Guest post by Huan Lee, Lambient Technologies
In Part 10 of this series, I defined ion viscosity (IV) as the frequency independent resistivity (ρDC) of a polymer, which correlates with viscosity before gelation and modulus after gelation. For dielectric cure monitoring it is important to understand how to identify ion viscosity and isolate it from other factors.
Many in this field are more familiar with loss factor (e”), so it is easiest to begin by looking at the loss factor during cure of a familiar thermoset, in this case “Five-minute” epoxy, shown in Figure 1.
Figure 1. Loss factor for curing epoxy
During early cure, loss factor is inversely proportional to frequency for 10 kHz or less—the effect of mobile ions dominates here. Loss factor for 1 Hz shows distortions characteristic of a boundary layer caused by a phenomenon called electrode polarization. As cure progresses, the relative influence of dipole rotation grows; after a time loss factor is no longer inversely proportional to frequency for 1 kHz or greater. At the end of cure, loss factors for 1 Hz and 10 Hz are still inversely proportional to frequency.
Figure 2 shows resistivity (ρ), defined by equation 1, derived from the loss factor data of Figure 1.
(eq. 1) ρ = 1/(ωe0 e”MUT)
Where: e0 = Permittivity of free space
ω = 2πf (s-1)
f = Frequency (Hz)
Figure 2. Resistivity of curing epoxy plotted (plotted against log (ion viscosity) axis)
Resistivity has both frequency independent (ρDC) and frequency dependent (ρAC) terms. Frequency independent resistivity, from mobile ions, dominates where curves overlap, although sometimes the overlap may not be perfect because of a slightly non-ideal response.
Note that the resistivity of Figure 2 is the sum of both frequency independent and frequency dependent components (ρDC + ρAC). When this total resistivity is unknowingly represented as ion viscosity, misleading interpretations of cure state may result. Which curve is ion viscosity? Which curve follows viscosity? Or Modulus? Therefore it is necessary to correctly identify ion viscosity.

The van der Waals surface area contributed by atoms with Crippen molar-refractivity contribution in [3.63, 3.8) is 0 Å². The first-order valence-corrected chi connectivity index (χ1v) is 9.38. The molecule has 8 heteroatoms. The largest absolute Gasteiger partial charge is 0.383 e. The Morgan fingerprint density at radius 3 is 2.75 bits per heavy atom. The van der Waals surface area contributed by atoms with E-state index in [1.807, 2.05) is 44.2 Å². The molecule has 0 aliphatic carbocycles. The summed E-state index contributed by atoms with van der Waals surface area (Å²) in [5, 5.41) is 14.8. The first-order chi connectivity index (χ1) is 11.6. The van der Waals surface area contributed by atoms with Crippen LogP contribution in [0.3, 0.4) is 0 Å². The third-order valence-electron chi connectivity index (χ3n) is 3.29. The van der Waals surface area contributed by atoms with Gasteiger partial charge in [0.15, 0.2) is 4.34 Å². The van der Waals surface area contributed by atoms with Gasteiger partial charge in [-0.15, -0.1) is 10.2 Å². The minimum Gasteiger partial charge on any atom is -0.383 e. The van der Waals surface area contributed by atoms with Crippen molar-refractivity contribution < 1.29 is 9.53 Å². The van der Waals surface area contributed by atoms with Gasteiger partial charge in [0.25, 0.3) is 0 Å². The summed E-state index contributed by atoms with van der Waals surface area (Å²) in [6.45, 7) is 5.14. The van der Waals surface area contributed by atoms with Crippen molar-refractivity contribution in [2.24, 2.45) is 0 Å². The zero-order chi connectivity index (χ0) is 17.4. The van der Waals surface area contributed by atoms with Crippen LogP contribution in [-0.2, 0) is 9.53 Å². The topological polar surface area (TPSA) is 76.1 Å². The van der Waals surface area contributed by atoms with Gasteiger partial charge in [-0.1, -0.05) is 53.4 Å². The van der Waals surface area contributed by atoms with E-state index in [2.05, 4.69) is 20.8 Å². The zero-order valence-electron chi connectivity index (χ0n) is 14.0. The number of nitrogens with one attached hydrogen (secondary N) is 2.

Figure 3 shows the family of resistivity curves after using an algorithm to present only data dominated by mobile ions. This plot now shows the progression of frequency independent resistivity, properly called ion viscosity, that indicates cure state of the material.
Figure 3. Ion Viscosity – frequency independent resistivity component
To determine the time of maximum reaction rate or the time to end of cure, we must calculate the slope of log(ion viscosity), here simply called slope for brevity. Unfortunately, the ion viscosity segments of Figure 3 do not overlap perfectly and would yield a series of discontinuous curves for slope. To avoid this problem, we should calculate slope of ion viscosity from a single frequency, such as from the 10 Hz data of Figure 4. This simplification is possible because ion viscosity from a properly chosen frequency usually is very similar to the composite from multiple frequencies.
Figure 4. Ion Viscosity at 10 Hz frequency
Figure 5 shows ion viscosity from 10 Hz data as well as the resulting curve for slope.
Figure 5. Ion Viscosity and slope for 10 Hz frequency showing the Critical Points.
Four Critical Points, which identify particular events, can characterize the cure of a thermoset:
- Critical Point 1—CP(1)—Onset of flow
- When ion viscosity passes a user defined level
- Used to indicate when material reaches the dielectric sensor
- Critical Point 2—CP(2)—Viscosity minimum
- When ion viscosity reaches a minimum value
- Also approximately the time of minimum mechanical viscosity
- Critical Point 3—CP(3)—Maximum reaction rate
- When slope reaches a maximum value
- Associated with gelation but not indicating gelation
- Reaction rate begins to slow after this time
- Critical Point 4—CP(4)—End of cure
- When slope reaches a user defined level
- Selected level indicates a chosen cure state that depends on the application
In Figure 5 we can clearly see CP(2), CP(3) and CP(4). The epoxy was applied to the sensor before the start of this test, so the material had already flowed by time t = 0 and CP(1) is not shown.
During thermoset cure, curves of resistivity measured at different frequencies overlap (ideally) when mobile ions dominate the dielectric response. This overlap identifies frequency independent resistivity, also known as ion viscosity. Ion viscosity indicates cure state and Critical Points from the ion viscosity curve can characterize the progress of cure.
In my next post I will write about dielectric sensors and the features of dielectric cure monitoring instruments that are most useful for studying thermosets.